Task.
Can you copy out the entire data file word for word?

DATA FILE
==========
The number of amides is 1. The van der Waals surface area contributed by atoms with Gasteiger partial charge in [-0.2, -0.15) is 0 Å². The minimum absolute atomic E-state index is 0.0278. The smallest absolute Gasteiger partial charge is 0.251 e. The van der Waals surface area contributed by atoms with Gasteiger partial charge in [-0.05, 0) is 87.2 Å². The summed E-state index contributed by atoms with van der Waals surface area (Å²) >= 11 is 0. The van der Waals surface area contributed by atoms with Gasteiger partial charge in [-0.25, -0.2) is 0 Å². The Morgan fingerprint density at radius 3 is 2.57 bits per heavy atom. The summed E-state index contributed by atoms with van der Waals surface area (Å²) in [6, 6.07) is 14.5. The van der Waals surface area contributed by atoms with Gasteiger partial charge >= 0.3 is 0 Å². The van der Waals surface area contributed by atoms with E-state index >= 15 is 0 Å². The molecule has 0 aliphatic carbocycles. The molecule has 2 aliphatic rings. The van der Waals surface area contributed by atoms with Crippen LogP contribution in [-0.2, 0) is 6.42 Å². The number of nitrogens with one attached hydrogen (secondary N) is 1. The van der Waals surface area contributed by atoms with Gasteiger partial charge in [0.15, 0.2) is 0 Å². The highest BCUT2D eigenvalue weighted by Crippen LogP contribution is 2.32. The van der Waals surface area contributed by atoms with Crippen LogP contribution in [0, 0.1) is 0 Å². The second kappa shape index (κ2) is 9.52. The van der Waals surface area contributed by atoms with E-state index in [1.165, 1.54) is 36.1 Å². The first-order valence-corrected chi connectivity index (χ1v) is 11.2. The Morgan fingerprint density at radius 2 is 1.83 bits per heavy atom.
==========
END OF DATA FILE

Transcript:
The number of amides is 1. The van der Waals surface area contributed by atoms with Gasteiger partial charge in [-0.2, -0.15) is 0 Å². The minimum absolute atomic E-state index is 0.0278. The smallest absolute Gasteiger partial charge is 0.251 e. The van der Waals surface area contributed by atoms with Gasteiger partial charge in [-0.05, 0) is 87.2 Å². The summed E-state index contributed by atoms with van der Waals surface area (Å²) >= 11 is 0. The van der Waals surface area contributed by atoms with Gasteiger partial charge in [-0.25, -0.2) is 0 Å². The Morgan fingerprint density at radius 3 is 2.57 bits per heavy atom. The summed E-state index contributed by atoms with van der Waals surface area (Å²) in [6, 6.07) is 14.5. The van der Waals surface area contributed by atoms with Gasteiger partial charge >= 0.3 is 0 Å². The van der Waals surface area contributed by atoms with E-state index >= 15 is 0 Å². The molecule has 0 aliphatic carbocycles. The molecule has 2 aliphatic rings. The van der Waals surface area contributed by atoms with Crippen LogP contribution in [-0.2, 0) is 6.42 Å². The number of nitrogens with one attached hydrogen (secondary N) is 1. The van der Waals surface area contributed by atoms with Gasteiger partial charge in [0.15, 0.2) is 0 Å². The highest BCUT2D eigenvalue weighted by Crippen LogP contribution is 2.32. The van der Waals surface area contributed by atoms with Crippen LogP contribution in [0, 0.1) is 0 Å². The second kappa shape index (κ2) is 9.52. The van der Waals surface area contributed by atoms with E-state index in [1.165, 1.54) is 36.1 Å². The first-order valence-corrected chi connectivity index (χ1v) is 11.2. The Morgan fingerprint density at radius 2 is 1.83 bits per heavy atom.